A month after Russia said it had ended a recruitment campaign for its war in Ukraine, men who fled to neighboring Georgia to avoid conscription say they are in no rush to return home.
Russia announced the call-up on Sept. 21 following battlefield setbacks — a move that prompted hundreds of thousands of conscripted men to head to Georgia, Armenia and Kazakhstan, among others, to avoid being sent to the front.
More than 110,000 Russians have fled to Georgia this year, Georgia government statistics show – an influx that has fueled both an economic boom and resentment in a country where anti-Russian sentiment is rife.
Although Russian President Vladimir Putin and his Defense Minister Sergei Shoigu announced the end of the call a month ago, many say they are unlikely to return home anytime soon.
“First and foremost, the conflict must end,” said Emil, a 26-year-old game developer who queued for two days at the border to leave Russia.
“It has reached a point where everyone is at risk – especially men… I put my safety first. Of course I don’t want to return to a country where the police can arrest me for just walking past them. I want freedom, to keep you safe to feel,” he said in an interview in Tbilisi.
The Kremlin’s refusal to cancel an official decision to mobilize has fueled fears that further calls could be announced without warning.
“I have a very vague idea of what would have to happen in Russia to want to go back there. But for now, I rented an apartment in Tbilisi for six months and registered a company. I will be here for the next six months,” says Slava, a 28-year-old who also works in the mobile games industry.
“I will keep an eye on what is happening in Russia. Of course I would love to go back because – apart from certain aspects – I liked it there and I love Russia.”
Yet the arrival of so many relatively prosperous Russians in a relatively poor country of only 3.7 million has created tensions.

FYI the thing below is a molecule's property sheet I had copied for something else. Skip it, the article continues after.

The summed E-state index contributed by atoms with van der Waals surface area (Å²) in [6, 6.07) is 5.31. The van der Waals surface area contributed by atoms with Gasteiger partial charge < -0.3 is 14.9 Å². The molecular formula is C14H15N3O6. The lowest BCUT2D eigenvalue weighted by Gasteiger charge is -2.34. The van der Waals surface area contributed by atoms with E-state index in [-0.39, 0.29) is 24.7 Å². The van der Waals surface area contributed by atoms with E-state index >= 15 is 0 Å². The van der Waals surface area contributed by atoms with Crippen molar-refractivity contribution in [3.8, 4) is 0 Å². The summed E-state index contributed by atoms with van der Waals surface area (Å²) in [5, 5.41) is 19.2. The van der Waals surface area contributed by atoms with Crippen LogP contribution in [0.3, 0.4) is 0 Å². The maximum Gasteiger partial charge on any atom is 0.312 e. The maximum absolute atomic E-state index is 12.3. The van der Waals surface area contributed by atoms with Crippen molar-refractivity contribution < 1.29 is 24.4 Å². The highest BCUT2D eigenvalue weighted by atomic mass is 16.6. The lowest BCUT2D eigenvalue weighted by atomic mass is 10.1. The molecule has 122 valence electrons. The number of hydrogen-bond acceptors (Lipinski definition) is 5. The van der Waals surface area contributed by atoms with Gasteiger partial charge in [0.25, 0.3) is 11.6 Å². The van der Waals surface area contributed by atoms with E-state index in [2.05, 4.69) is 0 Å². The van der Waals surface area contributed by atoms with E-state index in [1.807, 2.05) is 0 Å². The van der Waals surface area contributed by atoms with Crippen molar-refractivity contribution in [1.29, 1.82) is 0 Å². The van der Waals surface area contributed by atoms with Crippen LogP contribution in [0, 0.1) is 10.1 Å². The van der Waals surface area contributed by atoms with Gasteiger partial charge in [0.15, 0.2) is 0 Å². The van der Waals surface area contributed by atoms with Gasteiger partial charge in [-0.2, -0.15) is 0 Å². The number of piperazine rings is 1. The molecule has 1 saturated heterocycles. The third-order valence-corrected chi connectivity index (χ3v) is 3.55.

“There is a perception in society that the situation is getting out of hand,” said opposition lawmaker Salome Samadashvili, speaking in front of a Ukrainian flag in her office.
Russian-backed separatists control two breakaway regions of Georgia: Abkhazia and South Ossetia. In 2008, Moscow said they were threatened by the Georgian government and briefly invaded other parts of Georgia.
Samadashvili said she fears Putin could use the pretext of “protecting” the Russians in Georgia as a reason for another invasion, just as he did in Ukraine.
In what has become a popular song of protest, many Georgians say they consider one-fifth of their land occupied by Russia.
Many of the Russian arrivals — who oppose both the war and Putin’s repression domestically — are sympathetic to that message, and some are stepping up.
“We decided to move … so that we can feel more free,” says Denis Shebenkov, an entrepreneur who moved to Tbilisi in March.
In June he opened a coffee shop in Tbilisi and last month closed his original coffee shop in Saint Petersburg.
“When I remember how the police in St. Petersburg behave, or what the city council and government do, I don’t want to go back there at all,” he said.
(Except for the headline, this story has not been edited by DailyExpertNews staff and is being published from a syndicated feed.)
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